Berthed near to HMS Illustrious are the German Navy's oil replenishment tanker FGS Rheon (A1443) and Sachsen class frigate FGS Hessen (F221). Also in port is the French Navy's Marne (A630) another replenishment oil tanker.

While offshore of Dublin Bay is the remaining vessel due to arrive, the Royal Netherlands Navy HNMLS Luymes (A803) a hydrographic research vessel. The 2,091 tonnes vessel has completed carrying out exercises off Scotland along with her European fleetmates.

Only HNMLS Luymes is to berth closer to the city-centre along Sir John Rogersons Quay, which requires a transit through the East-Link lift toll bridge this afternoon.

The Naval Service L.E. Emer (P21) is also to moor alongside the south quays though not till tomorrow morning.

Published in Naval Visits

#DUTCH NAVAL VISIT – A torpedo training ship HNLMS Mercuur (A 900) is one of four vessels of the Royal Netherlands Navy based in Den Helder which are scheduled to visit Dublin Port next weekend, writes Jehan Ashmore.

During the four-day call, the HNLMS Mercuur and the Alkmaar class minehunter HNLMS Vlaardingen (M 863) will be open to the public on the Saturday and Sunday between 2pm-4pm. All the vessels will be berthed alongside Sir John Rogersons Quay.

HNLMS Mercuur is fitted with a maintenance shed for torpedoes and as a target ship for submarines to fire dummy torpedoes. She has an armament of 1 underwater launch tube for Mk. 48 torpedoes. The 64.8m vessel has a crew of 39 and the vessel which displaces 1,400 tonnes is powered by a 2 x MAN 6L-20/27 diesels (1,632 hp total) which deliver 14 knots.

The 41.5m long navy training ship (MOV) Van Kinsbergen (A902) is used for practical nautical training, a task for which it was specifically built and equipped. In addition to the navigation bridge, the MOV Van Kinsbergen has a second, fully equipped training bridge. There are five-crew and also the same number of civilian crew.

A second Alkmaar class vessel HNLMS Zierikzee (M862) forms the final member of the flotilla. Each of the 51.5m long vessels which weigh 534 tonnes has a crew ranging between 28-38 personnel. The Alkmaar class origin is a joint design of the Netherlands, Belgium and France navies.

The Dutch constructed the propulsion system, the Belgiums provided the electronics and the French built the mine-hunting equipment. To reflect the cooperation between the three countries, the international name of this class of ship, are referred as the Tripartite class.

Published in Naval Visits

Naval Visits focuses on forthcoming courtesy visits by foreign navies from our nearest neighbours, to navies from European Union and perhaps even those navies from far-flung distant shores.

In covering these Naval Visits, the range of nationality arising from these vessels can also be broad in terms of the variety of ships docking in our ports.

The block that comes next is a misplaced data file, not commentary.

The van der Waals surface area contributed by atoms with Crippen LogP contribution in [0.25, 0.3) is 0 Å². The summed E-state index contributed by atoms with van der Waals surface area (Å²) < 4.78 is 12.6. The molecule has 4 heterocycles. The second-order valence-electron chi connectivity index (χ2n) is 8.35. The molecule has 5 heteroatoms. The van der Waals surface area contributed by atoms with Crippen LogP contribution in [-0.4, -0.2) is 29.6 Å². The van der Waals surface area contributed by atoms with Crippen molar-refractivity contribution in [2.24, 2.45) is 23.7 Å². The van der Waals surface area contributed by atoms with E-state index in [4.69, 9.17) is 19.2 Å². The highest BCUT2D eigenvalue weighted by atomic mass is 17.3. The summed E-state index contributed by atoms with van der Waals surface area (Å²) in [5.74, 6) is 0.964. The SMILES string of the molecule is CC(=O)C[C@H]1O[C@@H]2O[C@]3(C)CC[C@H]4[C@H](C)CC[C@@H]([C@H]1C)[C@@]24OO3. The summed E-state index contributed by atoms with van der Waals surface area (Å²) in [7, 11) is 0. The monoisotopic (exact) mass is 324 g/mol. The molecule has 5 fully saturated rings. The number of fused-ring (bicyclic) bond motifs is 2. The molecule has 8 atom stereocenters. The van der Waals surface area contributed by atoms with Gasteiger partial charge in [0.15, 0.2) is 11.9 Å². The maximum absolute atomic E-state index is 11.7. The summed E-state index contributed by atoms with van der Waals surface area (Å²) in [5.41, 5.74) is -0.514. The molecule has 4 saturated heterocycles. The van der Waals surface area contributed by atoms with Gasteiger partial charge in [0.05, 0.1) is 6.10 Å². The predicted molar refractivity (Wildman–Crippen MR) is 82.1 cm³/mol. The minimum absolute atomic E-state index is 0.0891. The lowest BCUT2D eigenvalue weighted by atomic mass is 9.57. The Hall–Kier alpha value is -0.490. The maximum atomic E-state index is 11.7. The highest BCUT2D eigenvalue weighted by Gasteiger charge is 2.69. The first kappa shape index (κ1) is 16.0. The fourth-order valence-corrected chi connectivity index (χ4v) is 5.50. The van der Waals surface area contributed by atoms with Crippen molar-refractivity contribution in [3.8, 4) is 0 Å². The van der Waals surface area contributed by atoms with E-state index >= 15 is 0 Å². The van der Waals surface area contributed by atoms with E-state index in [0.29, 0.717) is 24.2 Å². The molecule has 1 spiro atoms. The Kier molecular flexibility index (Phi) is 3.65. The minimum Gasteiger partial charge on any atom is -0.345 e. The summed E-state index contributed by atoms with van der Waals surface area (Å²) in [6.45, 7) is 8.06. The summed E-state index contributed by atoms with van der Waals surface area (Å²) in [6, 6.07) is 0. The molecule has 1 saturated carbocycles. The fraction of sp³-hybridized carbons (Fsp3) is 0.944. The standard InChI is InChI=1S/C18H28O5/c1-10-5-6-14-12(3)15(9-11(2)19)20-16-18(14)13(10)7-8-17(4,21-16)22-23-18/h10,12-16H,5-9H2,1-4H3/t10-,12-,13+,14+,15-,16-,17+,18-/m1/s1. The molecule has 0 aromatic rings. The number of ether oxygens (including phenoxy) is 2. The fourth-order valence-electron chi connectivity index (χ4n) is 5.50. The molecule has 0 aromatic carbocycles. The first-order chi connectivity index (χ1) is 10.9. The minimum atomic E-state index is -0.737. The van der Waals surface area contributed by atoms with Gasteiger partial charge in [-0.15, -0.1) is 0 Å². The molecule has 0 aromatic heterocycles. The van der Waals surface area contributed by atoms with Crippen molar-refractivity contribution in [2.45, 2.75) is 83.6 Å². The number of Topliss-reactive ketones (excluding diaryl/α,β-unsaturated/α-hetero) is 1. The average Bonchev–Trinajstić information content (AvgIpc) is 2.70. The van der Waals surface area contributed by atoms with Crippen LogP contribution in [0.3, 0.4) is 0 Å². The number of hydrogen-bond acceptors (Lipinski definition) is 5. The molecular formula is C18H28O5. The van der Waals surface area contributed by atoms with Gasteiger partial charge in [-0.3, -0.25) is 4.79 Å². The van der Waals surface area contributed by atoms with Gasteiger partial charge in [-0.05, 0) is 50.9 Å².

The list of naval ship types is long and they perform many tasks. These naval ships can include coastal patrol vessels, mine-sweepers, mine-hunters, frigates, destroyers, amphibious dock-landing vessels, helicopter-carriers, submarine support ships and the rarer sighting of submarines.

When Naval Visits are made, it is those that are open to the public to come on board, provide an excellent opportunity to demonstrate up close and personal, what these look like and what they can do and a chance to discuss with the crew.

It can make even more interesting for visitors when a flotilla arrives, particularly comprising an international fleet, adding to the sense of curiosity and adding a greater mix to the type of vessels boarded.

All of this makes Naval Visits a fascinating and intriguing insight into the role of navies from abroad, as they spend time in our ports, mostly for a weekend-long call, having completed exercises at sea.

These naval exercises can involve joint co-operation between other naval fleets off Ireland, in the approaches of the Atlantic, and way offshore of the coasts of western European countries.

In certain circumstances, Naval Visits involve vessels which are making repositioning voyages over long distances between continents, having completed a tour of duty in zones of conflict.

Joint naval fleet exercises bring an increased integration of navies within Europe and beyond. These exercises improve greater co-operation at EU level but also internationally, not just on a political front, but these exercises enable shared training skills in carrying out naval skills and also knowledge.

Naval Visits are also reciprocal, in that the Irish Naval Service, has over the decades, visited major gatherings overseas, while also carrying out specific operations on many fronts.

Ireland can, therefore, be represented through these ships that also act as floating ambassadorial platforms, supporting our national interests.

These interests are not exclusively political in terms of foreign policy, through humanitarian commitments, but are also to assist existing trade and tourism links and also develop further.

Equally important is our relationship with the Irish diaspora, and to share this sense of identity with the rest of the World.